• Fuzzing: Fuzz testing, also known as fuzzing, is an automatic form of software testing where you inject programs with unexpected inputs. You do this to monitor for potential crashes, data leaks, or any other negative reactions. By identifying these bugs, you can then fix them if needed to enhance your cybersecurity posture. 
  • Threat Intelligence Partnerships: Threat intelligence partnerships are international networks of companies that work together to share evolving cybersecurity knowledge. For example, if you encounter a zero-day threat, you can share this information on these private networks to help other companies fix the issue before it becomes a problem for them. With thousands of businesses working around the globe to cover as many bases as possible, this is a great resource to rely on.

Although these potential solutions actively work to reduce the likelihood that a hacker is able to use a zero-day exploit against you, they cannot make you completely invulnerable. While it’s important to employ them, the best cybersecurity you have is foresight. Understanding the importance of regular updates, constant surveillance, and small iterations to improve your defenses over time will be your best form of protection.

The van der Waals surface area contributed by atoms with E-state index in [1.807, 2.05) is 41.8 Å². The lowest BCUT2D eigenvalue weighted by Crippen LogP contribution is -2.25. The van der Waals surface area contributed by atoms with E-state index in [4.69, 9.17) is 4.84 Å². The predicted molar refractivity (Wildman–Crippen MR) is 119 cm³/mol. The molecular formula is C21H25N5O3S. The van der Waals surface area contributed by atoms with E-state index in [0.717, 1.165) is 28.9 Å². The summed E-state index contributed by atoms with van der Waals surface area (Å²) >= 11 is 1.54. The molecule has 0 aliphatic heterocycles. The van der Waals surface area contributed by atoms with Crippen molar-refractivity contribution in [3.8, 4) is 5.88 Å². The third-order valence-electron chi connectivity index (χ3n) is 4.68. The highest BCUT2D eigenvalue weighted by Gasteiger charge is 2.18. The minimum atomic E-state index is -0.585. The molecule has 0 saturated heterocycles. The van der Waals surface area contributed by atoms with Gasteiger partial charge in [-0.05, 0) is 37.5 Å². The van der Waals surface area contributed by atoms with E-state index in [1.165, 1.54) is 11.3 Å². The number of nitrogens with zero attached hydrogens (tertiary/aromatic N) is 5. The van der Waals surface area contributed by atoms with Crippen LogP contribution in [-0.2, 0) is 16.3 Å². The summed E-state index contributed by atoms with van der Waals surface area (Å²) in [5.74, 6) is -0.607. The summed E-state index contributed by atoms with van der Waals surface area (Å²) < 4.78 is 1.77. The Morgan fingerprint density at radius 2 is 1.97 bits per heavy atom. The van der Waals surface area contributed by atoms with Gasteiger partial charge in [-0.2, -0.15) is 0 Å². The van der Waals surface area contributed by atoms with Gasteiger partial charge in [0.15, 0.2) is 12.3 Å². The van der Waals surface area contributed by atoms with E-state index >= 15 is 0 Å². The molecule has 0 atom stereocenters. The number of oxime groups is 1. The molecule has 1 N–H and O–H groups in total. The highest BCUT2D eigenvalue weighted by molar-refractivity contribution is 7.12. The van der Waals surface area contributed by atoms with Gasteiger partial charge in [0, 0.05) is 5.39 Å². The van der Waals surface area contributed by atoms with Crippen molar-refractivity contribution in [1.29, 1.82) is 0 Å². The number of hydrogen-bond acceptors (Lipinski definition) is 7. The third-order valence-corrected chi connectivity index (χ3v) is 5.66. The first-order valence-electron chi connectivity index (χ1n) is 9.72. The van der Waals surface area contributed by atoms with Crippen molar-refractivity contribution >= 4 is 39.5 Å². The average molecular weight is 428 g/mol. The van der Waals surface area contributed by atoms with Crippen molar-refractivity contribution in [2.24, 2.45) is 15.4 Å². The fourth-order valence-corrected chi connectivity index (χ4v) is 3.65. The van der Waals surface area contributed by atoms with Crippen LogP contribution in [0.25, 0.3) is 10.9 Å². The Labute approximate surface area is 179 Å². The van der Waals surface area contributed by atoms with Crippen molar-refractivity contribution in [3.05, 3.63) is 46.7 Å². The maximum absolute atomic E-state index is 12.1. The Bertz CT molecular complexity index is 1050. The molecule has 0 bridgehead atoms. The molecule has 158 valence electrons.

Blocking Zero-Day Exploits

Alongside numerous active strategies that help to increase a company’s chance of preventing a zero-day attack, businesses are increasingly turning to modern cybersecurity tools. 

For example, Runtime Application Self Protection (RASP) technology actively monitors an application’s runtime environment. Whenever the application experiences anomalous behavior, like sudden changes in performance, RASP is able to alert administrators so that they can take action before hackers derail your application’s security.

RASP is just one of the many tools that companies can use to prevent zero-day attacks, uphold leading cybersecurity practices, and keep their businesses safe from the rising cyber threat.